six and twenty. And a hundred poppies more lay down
their blackened red heads, we said
prayers to that melancholy
tune, and the bugle spoke, and then –

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the wash and the wake.


A few words here and there seemed to be enough to settle Robert’s sickness. He had at this point stopped trembling so violently, and was now lulled into a gentle sway from side to side. He retained a jaded flush in his cheeks, and, with both hands anchored to the depths of his coat pockets, swayed rhythmically.

“I remember my sea-sickness as a boy,” Arthur said, smoking a dampened cigarette. He sat upright on the veranda, enveloped in a blue-and-white spread umbrella. “wasn’t half as bad as you mind – and that was back in ’47, over the North Sea.”

Robert’s eyes of nine winters scrutinized the waves and bore out towards the black horizon, catching a sharp glint in the lunar light. He clutched at his writhing stomach ever tighter, with each rising wave.

“I fell in that year I did – overboard! Not in the North Sea mind, the chills would’ve gotten me there, an’ I’d not be sat before you now-”

“-you said, Arthur. It was just off the coast at Cowes, in spring.”

“Yes, fine spring it was too.”

I noticed Robert first on the balcony, alone, lurching dangerously over the side of the boat to rid himself of his knotted guts. He arched over the side on the tips of his toes. I didn’t know his parents, he didn’t seem to want to either. Only one other had bothered to check on the boy. Another obligatory, tenuous relation of mine. He carried himself in a remarkably upright fashion, and dwarfed every other at a slightly forced 6”6. He spoke with a tone of genuine curiosity in the fruitless, commonplace details of a by-yearly compatriot such as myself, but I didn’t want him around. He was a fascinating dullard. Despite his concerns, the man soon left; he burbled an excuse about fondue and scuttled back inside to the rest of them.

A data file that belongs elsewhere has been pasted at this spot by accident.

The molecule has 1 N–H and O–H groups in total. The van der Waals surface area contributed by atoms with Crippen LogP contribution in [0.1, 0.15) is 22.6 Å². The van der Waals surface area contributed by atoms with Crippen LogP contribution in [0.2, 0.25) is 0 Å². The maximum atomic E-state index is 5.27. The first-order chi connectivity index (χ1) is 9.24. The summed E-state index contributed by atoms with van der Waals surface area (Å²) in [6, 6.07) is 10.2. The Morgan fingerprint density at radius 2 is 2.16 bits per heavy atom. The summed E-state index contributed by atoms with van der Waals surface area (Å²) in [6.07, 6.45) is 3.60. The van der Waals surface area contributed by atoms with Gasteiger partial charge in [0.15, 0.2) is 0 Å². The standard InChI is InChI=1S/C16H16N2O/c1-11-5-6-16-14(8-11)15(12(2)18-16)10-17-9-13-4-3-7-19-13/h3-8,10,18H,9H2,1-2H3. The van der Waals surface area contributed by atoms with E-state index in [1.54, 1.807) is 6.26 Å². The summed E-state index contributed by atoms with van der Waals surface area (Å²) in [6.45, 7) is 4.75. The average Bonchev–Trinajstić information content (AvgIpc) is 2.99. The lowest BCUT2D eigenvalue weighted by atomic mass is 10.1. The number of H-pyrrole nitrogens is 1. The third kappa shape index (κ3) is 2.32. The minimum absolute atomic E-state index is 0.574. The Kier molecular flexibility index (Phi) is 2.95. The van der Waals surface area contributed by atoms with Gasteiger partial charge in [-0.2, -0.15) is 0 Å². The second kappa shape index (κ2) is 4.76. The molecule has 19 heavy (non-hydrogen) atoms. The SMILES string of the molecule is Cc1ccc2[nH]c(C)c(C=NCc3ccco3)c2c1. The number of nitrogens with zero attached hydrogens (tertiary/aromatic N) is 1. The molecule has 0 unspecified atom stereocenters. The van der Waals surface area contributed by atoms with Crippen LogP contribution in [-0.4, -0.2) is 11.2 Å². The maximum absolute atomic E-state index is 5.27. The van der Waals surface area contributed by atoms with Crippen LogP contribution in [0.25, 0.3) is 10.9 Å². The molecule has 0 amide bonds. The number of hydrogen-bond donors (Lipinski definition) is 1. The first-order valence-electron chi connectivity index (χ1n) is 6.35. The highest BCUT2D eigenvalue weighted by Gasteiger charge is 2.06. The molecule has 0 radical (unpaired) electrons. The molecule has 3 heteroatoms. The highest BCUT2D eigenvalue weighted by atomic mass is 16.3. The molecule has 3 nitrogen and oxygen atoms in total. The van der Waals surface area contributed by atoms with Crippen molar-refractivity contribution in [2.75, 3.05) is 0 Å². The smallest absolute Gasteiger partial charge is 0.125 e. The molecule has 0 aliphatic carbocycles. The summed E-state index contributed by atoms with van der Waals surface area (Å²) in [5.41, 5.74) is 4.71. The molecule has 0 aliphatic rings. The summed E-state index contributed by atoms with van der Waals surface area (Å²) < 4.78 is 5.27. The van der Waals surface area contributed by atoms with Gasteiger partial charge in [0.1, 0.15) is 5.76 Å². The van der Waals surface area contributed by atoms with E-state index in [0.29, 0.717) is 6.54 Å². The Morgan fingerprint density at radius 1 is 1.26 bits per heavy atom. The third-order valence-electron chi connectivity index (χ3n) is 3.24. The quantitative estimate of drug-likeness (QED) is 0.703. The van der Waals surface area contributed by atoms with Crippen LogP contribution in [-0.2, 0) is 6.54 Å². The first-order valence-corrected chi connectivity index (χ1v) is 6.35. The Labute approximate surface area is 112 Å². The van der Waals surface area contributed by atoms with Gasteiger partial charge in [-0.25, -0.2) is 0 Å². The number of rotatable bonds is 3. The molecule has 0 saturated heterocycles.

The blare of drink and synthetic music split out from inside, and the ragged seas had caused several dissipated stumbles already. Everyone inside was full of chirp and cheer, and then we three, sat beneath the rain-beaten canopy, each equally as alone as the next. The people inside toppled about like marbles on an uneven surface, the bride reeling around in her dress still, a flamboyant trifle, whirling and tumbling into folks happily.

The old man eventually gave up on his wet smoke, tossing it into the blackness over the rails. “What is this thing, anyway?” He slurred, wide-eyed and lost.

“Do I have to explain again, Arthur?” I said, as my patience for his wearied mind buckled slightly. He remained silent for several minutes. Robert had been my second cousin, supposedly. I was unsure whether we were related at all. He seemed frightened by the horror of the shouts and wails from the drunken flock indoors, and I couldn’t blame him. Most of them were aged or ghastly, or both, and all of them trundling about the place in a drunken stupor. Groups of older women were perched in corners, hurriedly devouring tidbits of nuts and fish and more alcohol, some even managing to miss their own mouths with great handfuls of tidbits.

“I don’t know why you won’t just leave her, William. She’s no good to you… No man should be too proud to cut his losses… to write his marriage off.” The old man continued in the same vain as he had all night. I turned from his stern face, to look upon the young boy beside me, and avert my attentions.